Stretching to the point of mild tension will encourage your muscles to adapt, helping you become more and more flexible over time. But resist the urge to force yourself into a position that's truly uncomfortable, since you could end up getting hurt.
"You should be able to relax your body, fake a smile and breathe normally," says Kate Ayoub, PT, DPT, MPH, founder of Own Your Movement. "If the stretch is so intense that your entire body is tight, it's probably too much." Sharp or stabbing pain, too, is an obvious red flag, the American Heart Association notes. If you feel significant discomfort, back off.
8. Don't Be Afraid to Get Some Help
If you're not sure where to start with flexibility exercises, a personal trainer can offer guidance on the types of stretches you should be doing, especially if you have a specific goal you're trying to achieve. Plus, they'll be able to check your form to make sure you're performing the moves correctly.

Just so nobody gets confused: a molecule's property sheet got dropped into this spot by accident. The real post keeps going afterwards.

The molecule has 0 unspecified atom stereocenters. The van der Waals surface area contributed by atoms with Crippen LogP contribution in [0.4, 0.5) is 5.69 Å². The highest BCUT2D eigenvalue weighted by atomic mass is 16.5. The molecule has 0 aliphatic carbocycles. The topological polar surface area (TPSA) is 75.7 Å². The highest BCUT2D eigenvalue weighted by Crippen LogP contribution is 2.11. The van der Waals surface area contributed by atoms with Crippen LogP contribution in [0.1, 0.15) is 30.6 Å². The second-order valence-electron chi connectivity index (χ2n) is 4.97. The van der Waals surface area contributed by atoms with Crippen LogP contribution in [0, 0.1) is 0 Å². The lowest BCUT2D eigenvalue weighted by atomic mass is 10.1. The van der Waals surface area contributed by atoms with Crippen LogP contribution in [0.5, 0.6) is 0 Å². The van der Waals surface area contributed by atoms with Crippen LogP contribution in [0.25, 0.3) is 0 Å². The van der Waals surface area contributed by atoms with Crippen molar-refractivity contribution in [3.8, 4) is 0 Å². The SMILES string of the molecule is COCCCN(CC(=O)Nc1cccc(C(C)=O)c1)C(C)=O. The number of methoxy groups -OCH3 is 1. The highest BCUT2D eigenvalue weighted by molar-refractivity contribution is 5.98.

Consult with a physical therapist if you're dealing with specific pain or range of motion issues that make it hard to do everyday activities. "For instance, is putting on a sports bra hampered by your tight shoulders, or do you strain your calf when you play tennis because of muscle tightness?" Filley says. "Those are signs you might need assistance."
- American Council on Exercise: "Benefits of Flexibility"
- National Strength and Conditioning Association: "Benefits of Flexibility Training"
- Journal of Exercise Rehabilitation: "Effect of Regular Swimming Exercise on the Physical Composition, Strength, and Blood Lipid of Middle-Aged Women"
- International Journal of Exercise Science: "Effects of Different Number of Sets of Resistance Training on Flexibility"
- Harvard Health Publishing: "Benefits of Flexibility Exercises"
- International Journal of Sports Physical Therapy: "Current Concepts in Muscle Stretching for Exercise and Rehabilitation"
- American Council on Exercise: "Foam Rolling 101"
- Cleveland Clinic: "5 Best Workouts to Make You More Flexible"
- The American Heart Association: "Flexibility Exercise (Stretching)"
- Physical Activity Guidelines for Americans